The French painter Jean Hélion made his name as an abstract painter. Throughout the 1930s, he created extraordinary geometrical compositions that balance pristine clarity with both a strongly dynamic feeling and a sense of unceasing transformation. But by the end of the decade, Hélion turned in a different direction and began to paint worldly subjects in a realistic style.
The Fralin Museum of Art
at the University of Virginia explores Hélion's evolution in "Jean Hélion: Reality and Abstraction." The exhibit, curated by art history professor Matthew Affron of the College of Arts & Sciences, who is also the museum's curator of modern art, runs from Aug. 31 through Dec. 16.
Hélion helped found an international artists' group called "Abstraction-Création" in Paris, participated in many important exhibitions in Europe, and forged connections with modern art circles in the United States. He spent much of the 1930s shuttling back andforth across the Atlantic and between studios located in Paris, New York City and Rockbridge Baths, Va.
His evolution is more complicated than it might first appear, Affron said. "The abstract compositions had contained configurations of form, which were ultimately converted into recognizable figures and objects. And the newer figurative pictures possessed strongly formal qualities. Hélion complicates any simple opposition between notions of abstract art's detachment and realism's involvement in social immediacy."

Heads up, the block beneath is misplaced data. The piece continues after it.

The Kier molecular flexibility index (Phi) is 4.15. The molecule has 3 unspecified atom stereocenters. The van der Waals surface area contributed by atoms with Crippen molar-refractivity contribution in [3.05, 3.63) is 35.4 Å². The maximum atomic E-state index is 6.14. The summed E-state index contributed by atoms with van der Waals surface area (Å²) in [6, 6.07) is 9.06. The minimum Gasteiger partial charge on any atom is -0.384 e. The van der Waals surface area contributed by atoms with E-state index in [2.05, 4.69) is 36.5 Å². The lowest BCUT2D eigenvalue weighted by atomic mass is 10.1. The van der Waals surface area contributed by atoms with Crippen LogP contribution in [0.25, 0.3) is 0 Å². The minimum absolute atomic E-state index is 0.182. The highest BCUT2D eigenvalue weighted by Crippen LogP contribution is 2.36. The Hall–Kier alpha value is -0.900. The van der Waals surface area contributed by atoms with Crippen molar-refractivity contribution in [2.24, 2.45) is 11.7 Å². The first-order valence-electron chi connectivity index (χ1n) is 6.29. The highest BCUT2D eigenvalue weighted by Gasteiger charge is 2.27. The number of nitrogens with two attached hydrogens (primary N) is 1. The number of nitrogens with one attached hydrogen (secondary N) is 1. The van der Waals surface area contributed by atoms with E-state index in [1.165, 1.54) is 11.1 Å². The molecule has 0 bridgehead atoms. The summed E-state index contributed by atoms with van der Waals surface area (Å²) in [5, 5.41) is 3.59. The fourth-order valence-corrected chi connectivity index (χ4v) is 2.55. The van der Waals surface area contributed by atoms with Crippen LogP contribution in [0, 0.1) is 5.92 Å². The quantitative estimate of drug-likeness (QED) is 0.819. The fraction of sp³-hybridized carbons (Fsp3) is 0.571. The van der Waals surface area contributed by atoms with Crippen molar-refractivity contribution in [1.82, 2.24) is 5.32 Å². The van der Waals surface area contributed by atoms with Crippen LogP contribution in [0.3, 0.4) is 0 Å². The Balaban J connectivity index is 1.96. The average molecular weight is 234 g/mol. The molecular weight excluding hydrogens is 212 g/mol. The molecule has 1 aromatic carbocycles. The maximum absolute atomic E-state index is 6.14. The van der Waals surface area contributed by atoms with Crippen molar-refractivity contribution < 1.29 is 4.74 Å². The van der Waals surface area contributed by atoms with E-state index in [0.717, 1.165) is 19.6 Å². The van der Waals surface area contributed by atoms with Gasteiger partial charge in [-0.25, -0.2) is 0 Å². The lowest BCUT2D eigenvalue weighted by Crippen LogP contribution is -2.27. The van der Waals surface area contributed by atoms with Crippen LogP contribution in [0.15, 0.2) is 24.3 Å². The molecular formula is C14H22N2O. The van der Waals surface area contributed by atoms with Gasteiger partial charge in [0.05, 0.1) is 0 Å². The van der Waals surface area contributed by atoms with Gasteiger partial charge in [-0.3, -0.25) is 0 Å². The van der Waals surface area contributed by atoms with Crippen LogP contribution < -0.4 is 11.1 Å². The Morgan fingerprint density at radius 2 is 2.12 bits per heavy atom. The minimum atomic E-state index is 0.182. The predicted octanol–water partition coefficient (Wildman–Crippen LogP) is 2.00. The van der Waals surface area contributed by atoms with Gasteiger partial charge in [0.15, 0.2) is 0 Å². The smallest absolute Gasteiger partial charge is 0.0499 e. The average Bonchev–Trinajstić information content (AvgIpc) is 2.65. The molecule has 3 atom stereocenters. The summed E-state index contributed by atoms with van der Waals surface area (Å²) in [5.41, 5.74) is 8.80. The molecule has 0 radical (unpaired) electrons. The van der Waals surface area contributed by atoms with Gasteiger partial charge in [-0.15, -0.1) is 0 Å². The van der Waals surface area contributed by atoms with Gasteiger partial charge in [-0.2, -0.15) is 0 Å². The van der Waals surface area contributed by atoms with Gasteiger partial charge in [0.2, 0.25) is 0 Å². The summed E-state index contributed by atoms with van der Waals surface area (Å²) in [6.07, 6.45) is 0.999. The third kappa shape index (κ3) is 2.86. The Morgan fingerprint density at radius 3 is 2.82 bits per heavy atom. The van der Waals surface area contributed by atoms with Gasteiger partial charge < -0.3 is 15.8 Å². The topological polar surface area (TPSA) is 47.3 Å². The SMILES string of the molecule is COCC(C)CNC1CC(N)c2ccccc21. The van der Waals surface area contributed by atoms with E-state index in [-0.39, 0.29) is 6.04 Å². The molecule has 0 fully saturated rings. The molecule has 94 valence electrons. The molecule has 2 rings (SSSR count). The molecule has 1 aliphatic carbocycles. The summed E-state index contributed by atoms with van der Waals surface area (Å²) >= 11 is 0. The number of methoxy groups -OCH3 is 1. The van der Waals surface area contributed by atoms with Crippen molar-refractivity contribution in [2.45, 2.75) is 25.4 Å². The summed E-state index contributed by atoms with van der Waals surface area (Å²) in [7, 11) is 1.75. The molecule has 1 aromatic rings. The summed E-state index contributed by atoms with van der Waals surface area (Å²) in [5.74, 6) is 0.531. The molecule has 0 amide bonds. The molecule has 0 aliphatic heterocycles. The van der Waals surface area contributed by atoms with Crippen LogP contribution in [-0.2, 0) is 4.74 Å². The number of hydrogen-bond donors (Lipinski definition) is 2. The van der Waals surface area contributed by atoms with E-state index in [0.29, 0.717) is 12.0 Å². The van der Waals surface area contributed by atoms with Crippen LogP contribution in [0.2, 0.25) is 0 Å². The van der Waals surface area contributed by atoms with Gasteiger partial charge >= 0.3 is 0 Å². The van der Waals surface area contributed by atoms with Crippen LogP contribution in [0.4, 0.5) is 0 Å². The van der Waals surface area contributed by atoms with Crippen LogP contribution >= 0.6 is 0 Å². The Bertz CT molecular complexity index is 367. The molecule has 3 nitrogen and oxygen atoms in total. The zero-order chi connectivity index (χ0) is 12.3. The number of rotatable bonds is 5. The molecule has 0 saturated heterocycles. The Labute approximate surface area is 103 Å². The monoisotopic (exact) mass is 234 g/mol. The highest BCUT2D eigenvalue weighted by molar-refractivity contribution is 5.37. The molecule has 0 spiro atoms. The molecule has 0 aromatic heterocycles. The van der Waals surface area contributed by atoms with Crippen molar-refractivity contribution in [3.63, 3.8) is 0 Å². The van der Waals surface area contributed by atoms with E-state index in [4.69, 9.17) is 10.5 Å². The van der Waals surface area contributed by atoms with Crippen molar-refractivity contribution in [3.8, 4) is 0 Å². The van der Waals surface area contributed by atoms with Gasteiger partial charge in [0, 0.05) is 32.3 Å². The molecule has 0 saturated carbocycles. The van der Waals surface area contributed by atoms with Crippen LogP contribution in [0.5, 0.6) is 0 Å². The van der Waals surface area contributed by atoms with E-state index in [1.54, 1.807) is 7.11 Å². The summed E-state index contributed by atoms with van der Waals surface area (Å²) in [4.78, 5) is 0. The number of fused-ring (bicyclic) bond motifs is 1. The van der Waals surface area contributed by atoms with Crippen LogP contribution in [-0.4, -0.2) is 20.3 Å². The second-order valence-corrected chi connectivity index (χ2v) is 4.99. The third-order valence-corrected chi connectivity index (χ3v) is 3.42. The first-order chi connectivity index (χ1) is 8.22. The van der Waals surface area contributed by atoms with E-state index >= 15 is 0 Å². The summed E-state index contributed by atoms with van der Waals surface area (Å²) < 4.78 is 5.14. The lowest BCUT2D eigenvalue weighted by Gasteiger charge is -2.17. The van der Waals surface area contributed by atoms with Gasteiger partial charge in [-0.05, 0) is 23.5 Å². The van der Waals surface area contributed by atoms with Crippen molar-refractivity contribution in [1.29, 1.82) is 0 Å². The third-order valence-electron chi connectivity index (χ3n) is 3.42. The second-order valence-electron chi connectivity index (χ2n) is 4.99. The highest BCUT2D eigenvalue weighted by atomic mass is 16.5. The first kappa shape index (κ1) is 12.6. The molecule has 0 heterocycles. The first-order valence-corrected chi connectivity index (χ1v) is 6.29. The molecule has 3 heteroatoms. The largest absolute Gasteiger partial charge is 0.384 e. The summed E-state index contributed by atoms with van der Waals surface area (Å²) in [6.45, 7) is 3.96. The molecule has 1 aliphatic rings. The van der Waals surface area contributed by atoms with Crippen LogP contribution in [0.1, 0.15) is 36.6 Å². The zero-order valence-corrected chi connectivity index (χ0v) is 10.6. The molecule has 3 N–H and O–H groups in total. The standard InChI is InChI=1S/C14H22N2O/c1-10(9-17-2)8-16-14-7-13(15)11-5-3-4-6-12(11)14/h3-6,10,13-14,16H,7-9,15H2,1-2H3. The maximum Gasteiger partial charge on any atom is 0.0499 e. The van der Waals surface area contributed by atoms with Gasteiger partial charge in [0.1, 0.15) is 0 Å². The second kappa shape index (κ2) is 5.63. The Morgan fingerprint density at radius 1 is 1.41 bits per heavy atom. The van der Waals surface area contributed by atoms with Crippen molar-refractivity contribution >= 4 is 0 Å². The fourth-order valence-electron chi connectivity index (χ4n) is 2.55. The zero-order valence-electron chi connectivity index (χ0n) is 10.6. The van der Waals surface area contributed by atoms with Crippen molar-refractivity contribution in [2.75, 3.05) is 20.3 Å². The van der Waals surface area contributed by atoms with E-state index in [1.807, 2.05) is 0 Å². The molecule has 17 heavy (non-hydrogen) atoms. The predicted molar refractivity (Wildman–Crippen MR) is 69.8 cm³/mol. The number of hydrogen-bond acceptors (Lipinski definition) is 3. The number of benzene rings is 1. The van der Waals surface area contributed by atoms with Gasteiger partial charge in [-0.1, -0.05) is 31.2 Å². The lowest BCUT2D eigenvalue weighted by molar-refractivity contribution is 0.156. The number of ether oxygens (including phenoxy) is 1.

The exhibition includes eight paintings and a substantial number of works on paper executed in watercolor, gouache and ink whose fluid spontaneity complements the paintings' immaculate handling. This exhibition is drawn from a private collection, with an additional loan from the Eleanor D. Wilson Museum at Hollins University in Roanoke.
Affron will teach a seminar to accompany this exhibition. He will give a Special Gallery Talk on Oct. 27, from 2 to 3 p.m. and a Lunchtime Talk on Dec. 11, from noon to 1 p.m.
In conjunction with the exhibit, painter and art writer Deborah Rosenthal will give a special lecture, "The Artist in Society: Jean Hélion, painter, writer, prisoner," on Oct. 11, at 5:30 p.m. in Campbell Hall, room 153. The talk is free and open to the public.
Museum programming is made possible by the support of The Joseph and Robert Cornell Memorial Foundation.